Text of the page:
An Interview with Styx bassist Ricky Phillips

Styx dominated the airwaves in the 70’s and 80’s with well-known hits such as, “Lady”, “Come Sail Away”, “Show Me The Way” and their only number one song, “Babe”.  The band did however have four consecutive multi-platinum albums and have a revolutionary sound comprised of a powerful guitars, theatrical performances and pioneering the prog-rock sound.  We were fortunate enough to interview Styx bassist and former Bad English founder, Ricky Phillips.

The Glens Falls Civic Center is going to be host of three amazing acts on April 24th.  The “Midwest Rock ‘n Roll Express” tour featuring REO Speedwagon and Styx will be coming to the foothills of the Adirondacks to share their progressive rock stylings.

REO Speedwagon will be sharing the headlining role of the tour with Styx.  REO Speedwagon has sold over 40 million records, including number one singles, “Keep On Loving You” and “Can’t Fight This Feeling”.  Another incestuous connection is REO Speedwagon’s lead guitarist Dave Amato used to play with Nugent before joining the band in time for their 1990 release The Earth, a Small Man, His Dog and a Chicken.  That album featured the bands last top 100 hit “Lock Is a Rock”.  Since then they have had success as a live act playing virtually non-stop around the world, the last few years with Styx.

Ted Nugent has been getting more press for his stance on guns and support of the NRA than he has for his music lately.  Don’t forget that the Motor City Madman was all rock ‘n roll before he got political.  In the 70’s, Nugent provided us with hits like, “Strangehold”, “Wango Tango”, “Great White Buffalo” and of course, “Cat Scratch Fever”.  How does Nugent fit in with the tour?  He played with Styx’s Tommy Shaw in the super group Damn Yankees.

Did you know Ted Nugent evaded being drafted in the 1970s by covering himself in his own feces and not showering for a few weeks? It’s true – read here from the man himself!

When asked what we could expect at the show in Glens Falls, he said we should be prepared to be amazed.  Their goal is “to make tonight’s show better than last night’s show.  We even put together a brand new set that we are debuting on this leg of the tour.  We’ve put thousands and thousands into it and we aren’t even sure if fans will notice it the difference, but the stage performance that we put off is so important to the show.”

Ricky actually played on Ted’s Little Miss Dangerous album, “One day I came home and Ted had left a message that he needed me to play a song for a movie that ended up on the album. So, I went down and I also set Dave Amato and Ted up together.  Now Dave is with REO. Most of the guys that are still out there have done some recording or played for everyone else at some point. A lot of the guys who are still the survivors are still carrying the torch and we are all still friends.”

The Styx line-up hasn’t changed in 10 years, and there is a lot of rumors about grief and animosity with Dennis DeYoung.  Ricky played it off saying that “The band has been focused on growing the band over the past 10 years and getting better and better and not dwelling on the past.  Dennis is incredibly talented and if people are a Dennis DeYoung fan, I encourage them to go see him.”  Styx has a lot of modern pop culture success as well, including being in Big Daddy and South Park.  “It is something to see that the fans know all the lyrics to the songs.  Styx has a unique sound and if you hear a Styx song on the radio, you can tell it’s a Styx song with the harmonies. I think that in the 70’s and 80’s there was a lot of cookie cutter format, and Styx always had their own sound.  It’s very impressive. When I was in The Babies and first came across Styx it was obvious that their sound was really unique.”  Three generations of fans will be at the show, and all three will know the lyrics, whether they are a Guitar Hero player, a South Park fan or remember them growing up 30 years ago.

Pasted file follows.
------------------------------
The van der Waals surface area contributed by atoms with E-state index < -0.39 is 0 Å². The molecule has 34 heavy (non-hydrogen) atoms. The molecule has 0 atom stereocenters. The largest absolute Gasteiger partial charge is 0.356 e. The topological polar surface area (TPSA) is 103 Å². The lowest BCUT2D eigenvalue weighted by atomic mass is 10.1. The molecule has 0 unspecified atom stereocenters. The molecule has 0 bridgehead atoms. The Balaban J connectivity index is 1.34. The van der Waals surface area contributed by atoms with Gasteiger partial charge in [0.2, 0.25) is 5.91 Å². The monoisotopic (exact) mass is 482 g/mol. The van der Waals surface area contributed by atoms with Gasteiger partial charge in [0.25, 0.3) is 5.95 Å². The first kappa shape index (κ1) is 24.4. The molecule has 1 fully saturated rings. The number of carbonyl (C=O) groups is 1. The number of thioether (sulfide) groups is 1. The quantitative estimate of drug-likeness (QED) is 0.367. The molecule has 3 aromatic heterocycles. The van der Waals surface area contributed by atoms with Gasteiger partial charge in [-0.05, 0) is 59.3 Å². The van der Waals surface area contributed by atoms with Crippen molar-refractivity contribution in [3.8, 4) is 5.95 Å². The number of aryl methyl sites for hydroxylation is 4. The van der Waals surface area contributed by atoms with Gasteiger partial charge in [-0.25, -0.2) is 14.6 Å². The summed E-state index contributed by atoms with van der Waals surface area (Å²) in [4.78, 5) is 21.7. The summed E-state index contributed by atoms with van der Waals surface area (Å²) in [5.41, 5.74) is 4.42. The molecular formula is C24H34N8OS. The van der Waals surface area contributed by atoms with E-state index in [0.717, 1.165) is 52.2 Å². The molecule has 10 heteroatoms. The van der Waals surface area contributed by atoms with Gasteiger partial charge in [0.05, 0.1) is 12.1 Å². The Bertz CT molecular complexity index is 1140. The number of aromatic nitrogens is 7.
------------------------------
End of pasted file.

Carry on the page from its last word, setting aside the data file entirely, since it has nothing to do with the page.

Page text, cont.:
The Rock and Roll Hall of Fame has also eluded Styx, as well as many of the progressive rock bands from that era.  You have to imagine that Styx will be inducted at some point.  Ricky’s perspective is that “When the Rock and Roll Hall of Fame started is always had more of a New York connection.  The British rock bands that started it all were being overlooked and it killed me.  So, I haven’t taken it too seriously.  It would obviously be a great honor to be recognized by the fans.  But whoever controls or makes that call, it’s up to them.  I’ve actually never even have this discussion with the other guys in the band.  Our focus is so much on the fans and making our music better and better every night.”

Progressive rock is back on the rise, just look at any festival line-up and you will see modern prog rockers.  Styx was influential in starting that sound.  You can hear their influences on newer bands. “It’s great to hear, there is a new band that sounds like a mix between Styx and Zeppelin and you can tell what albums influenced them.  It’s nice to be part of the influencer.  I was influenced first of all by the Beatles and the song writing and arrangement.  Thank god that was my first initial impact as a kid.  There was a strong sense of song structure and melodies.  Paul McCartney’s bass solos were a huge part of me picking up bass.  I have played guitar to this day, but there is something about bass that has spoke to me.  It’s a real challenge to be a good bass player and it’s a challenge that I will always be striving for.  Listen to Paul McCartney and you can tell the percussion aspects of bass.  It’s seemingly invisible but bass can control the tempo and swing in a song.”

Be sure to get out to the Glens Falls Civic Center  on April 24th and catch these three great bands and celebrate over 30 years of music.

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